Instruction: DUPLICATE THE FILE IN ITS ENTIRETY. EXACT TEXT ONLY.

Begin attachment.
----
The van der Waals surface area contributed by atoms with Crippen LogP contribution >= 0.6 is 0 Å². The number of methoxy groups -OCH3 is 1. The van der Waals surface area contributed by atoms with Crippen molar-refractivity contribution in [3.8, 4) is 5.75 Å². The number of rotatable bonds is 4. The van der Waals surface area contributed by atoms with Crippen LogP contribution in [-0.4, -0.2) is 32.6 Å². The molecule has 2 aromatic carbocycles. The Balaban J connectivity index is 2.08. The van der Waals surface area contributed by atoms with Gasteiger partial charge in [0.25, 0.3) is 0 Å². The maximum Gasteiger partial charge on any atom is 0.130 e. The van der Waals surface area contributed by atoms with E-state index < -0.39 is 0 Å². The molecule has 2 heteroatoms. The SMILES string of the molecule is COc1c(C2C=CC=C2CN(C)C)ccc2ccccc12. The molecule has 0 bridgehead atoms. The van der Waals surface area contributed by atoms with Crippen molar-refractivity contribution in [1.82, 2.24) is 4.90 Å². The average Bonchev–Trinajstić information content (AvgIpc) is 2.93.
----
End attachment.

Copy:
The van der Waals surface area contributed by atoms with Crippen LogP contribution >= 0.6 is 0 Å². The number of methoxy groups -OCH3 is 1. The van der Waals surface area contributed by atoms with Crippen molar-refractivity contribution in [3.8, 4) is 5.75 Å². The number of rotatable bonds is 4. The van der Waals surface area contributed by atoms with Crippen LogP contribution in [-0.4, -0.2) is 32.6 Å². The molecule has 2 aromatic carbocycles. The Balaban J connectivity index is 2.08. The van der Waals surface area contributed by atoms with Gasteiger partial charge in [0.25, 0.3) is 0 Å². The maximum Gasteiger partial charge on any atom is 0.130 e. The van der Waals surface area contributed by atoms with E-state index < -0.39 is 0 Å². The molecule has 2 heteroatoms. The SMILES string of the molecule is COc1c(C2C=CC=C2CN(C)C)ccc2ccccc12. The molecule has 0 bridgehead atoms. The van der Waals surface area contributed by atoms with Crippen molar-refractivity contribution in [1.82, 2.24) is 4.90 Å². The average Bonchev–Trinajstić information content (AvgIpc) is 2.93.